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What The Wealth Gap Means For U.S. Latinos

September 29, 2011 Leave a comment

DISCLOSURE: This post was originally published September 20th. See the original + follow up comments on the Casanova Pendrill blog.

A recently released study from the Pew Research Center says that the median wealth of white households in the U.S is 18 times greater than the wealth of Latino households.

Why?

1. The bursting of the housing market bubble in 2006

“Sixty-six percent of their [Latinos] net worth* derives from home equity,” Kochhar says. “And they are concentrated geographically in parts of the country such as California, Arizona, Florida and Nevada, where the housing downturn was most severe.”

Consequently, the average Hispanic family lost two-thirds of its wealth between 2005 and 2009.

Even though the recession officially ended in mid-2009 and the stock market has rebounded, Latinos have not benefited since such a small percentage are invested in stocks, mutual funds and retirement accounts. Meanwhile, the housing market has yet to recover.

2. The recession that followed from late 2007 to mid-2009

Hispanics are more likely to be unemployed due to the recession, forcing them to dig into assets (like savings or pensions funds) or increasing their debt load (through credit cards, education loans, etc.).

As a result, about 1/3 of Hispanic households had zero or negative net worth at the end of the recession in 2009 — twice the level of white families.

What does this mean for brands?

The news can be disheartening to brands as consumers reevaluate purchases and disposable income, however, there’s still some positive news:

  1. Household wealth, which, in the case of Latinos, is mainly derived from home equity, has no direct effect on spending power. Although it can be psychologically and emotionally damaging, the loss of home equity does not also mean a reduction in income.
  2. Simmons data (Winter 2011 NHCS Adult Survey 12-month) shows us that compared to the Total Population, Latinos are optimistic about an economic recovery and their ability to make purchases:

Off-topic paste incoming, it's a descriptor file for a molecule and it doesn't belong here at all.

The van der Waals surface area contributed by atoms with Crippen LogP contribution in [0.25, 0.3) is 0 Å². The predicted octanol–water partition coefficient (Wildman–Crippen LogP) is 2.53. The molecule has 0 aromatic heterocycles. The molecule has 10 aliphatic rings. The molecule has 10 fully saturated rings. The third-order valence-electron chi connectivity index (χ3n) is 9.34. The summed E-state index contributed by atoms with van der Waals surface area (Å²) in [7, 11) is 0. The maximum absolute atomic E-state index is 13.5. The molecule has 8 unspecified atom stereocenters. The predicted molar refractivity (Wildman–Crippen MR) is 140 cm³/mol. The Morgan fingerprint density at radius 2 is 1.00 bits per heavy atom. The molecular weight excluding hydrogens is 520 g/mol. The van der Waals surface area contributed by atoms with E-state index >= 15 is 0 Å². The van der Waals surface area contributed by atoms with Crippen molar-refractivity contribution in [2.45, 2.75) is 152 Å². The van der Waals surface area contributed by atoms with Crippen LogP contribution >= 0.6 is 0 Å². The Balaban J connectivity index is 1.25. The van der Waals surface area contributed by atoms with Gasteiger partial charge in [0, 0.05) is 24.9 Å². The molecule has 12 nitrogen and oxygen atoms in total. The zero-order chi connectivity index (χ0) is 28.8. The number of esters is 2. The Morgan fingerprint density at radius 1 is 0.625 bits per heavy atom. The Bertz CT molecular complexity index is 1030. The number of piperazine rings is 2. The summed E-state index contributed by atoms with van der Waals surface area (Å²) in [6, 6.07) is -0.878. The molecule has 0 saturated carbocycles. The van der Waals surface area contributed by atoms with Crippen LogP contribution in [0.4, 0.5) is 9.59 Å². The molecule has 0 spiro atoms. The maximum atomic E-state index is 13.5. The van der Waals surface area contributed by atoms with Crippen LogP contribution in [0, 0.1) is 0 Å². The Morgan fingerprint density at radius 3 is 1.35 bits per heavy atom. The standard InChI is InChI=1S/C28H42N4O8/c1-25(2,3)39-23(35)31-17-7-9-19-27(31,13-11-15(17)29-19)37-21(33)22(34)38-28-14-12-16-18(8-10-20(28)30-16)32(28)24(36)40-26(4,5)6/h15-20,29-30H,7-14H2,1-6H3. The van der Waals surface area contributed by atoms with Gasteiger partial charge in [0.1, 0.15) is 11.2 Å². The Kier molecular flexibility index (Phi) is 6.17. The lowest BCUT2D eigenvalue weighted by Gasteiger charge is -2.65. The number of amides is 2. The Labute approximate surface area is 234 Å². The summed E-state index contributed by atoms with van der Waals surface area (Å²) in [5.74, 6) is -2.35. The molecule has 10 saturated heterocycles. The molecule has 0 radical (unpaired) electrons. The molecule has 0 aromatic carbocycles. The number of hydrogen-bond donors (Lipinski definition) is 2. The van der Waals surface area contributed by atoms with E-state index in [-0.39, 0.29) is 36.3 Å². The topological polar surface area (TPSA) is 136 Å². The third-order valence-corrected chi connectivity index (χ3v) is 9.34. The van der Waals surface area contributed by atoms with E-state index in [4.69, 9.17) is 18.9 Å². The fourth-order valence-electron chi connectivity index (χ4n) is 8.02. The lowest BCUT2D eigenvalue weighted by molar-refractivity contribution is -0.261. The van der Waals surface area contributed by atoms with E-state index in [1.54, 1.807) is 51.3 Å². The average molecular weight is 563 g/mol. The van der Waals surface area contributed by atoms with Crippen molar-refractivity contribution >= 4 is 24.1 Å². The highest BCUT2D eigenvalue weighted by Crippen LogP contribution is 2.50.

• Economic Outlook – Next 12 months: Significantly Better Off (Index 117)
  • Economic Outlook – Next 12 months: Significantly Better Off (Index 165)
  • Buy Big Ticket Items – Last 30 Days: (Index 130)
  • Household Essentials – Expect to Spend: A Lot Less (Index 121), but we also see A Lot More (Index 126)
  • I Go Shopping Frequently: (Index 120)
  • Hard To Resists Kids Requests for Non-Essentials: (Index 140)
  • Movie Attendance – How Often Last 30 Days: 3-4 (Index 133) and 5+ (Index 186)

It’s true – many Latinos are struggling financially. We’re seeing it in the data and we’re seeing it first-hand in ethnographies across the country.

Even so, Latinos will continue to spend and it’s important for brands to understand how to make their products relevant to this growing consumer base — that’s a topic for future posts :)

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* Household wealth is the accumulated sum of assets (houses, cars, savings and checking accounts, stocks and mutual funds, retirement accounts, etc.) minus the sum of debt (mortgages, auto loans, credit card debt, etc.). It is different from household income, which measures the annual inflow of wages, interest, profits and other sources of earning. Wealth gaps between whites, blacks and Hispanics have always been much greater than income gaps.

Source: Study Shows Racial Wealth Gap Grows WiderNPR

Source: Wealth Gaps Rise to Record Highs Between Whites, Blacks and Hispanics” – Pew Research Center

READ THE FULL REPORT HERE:

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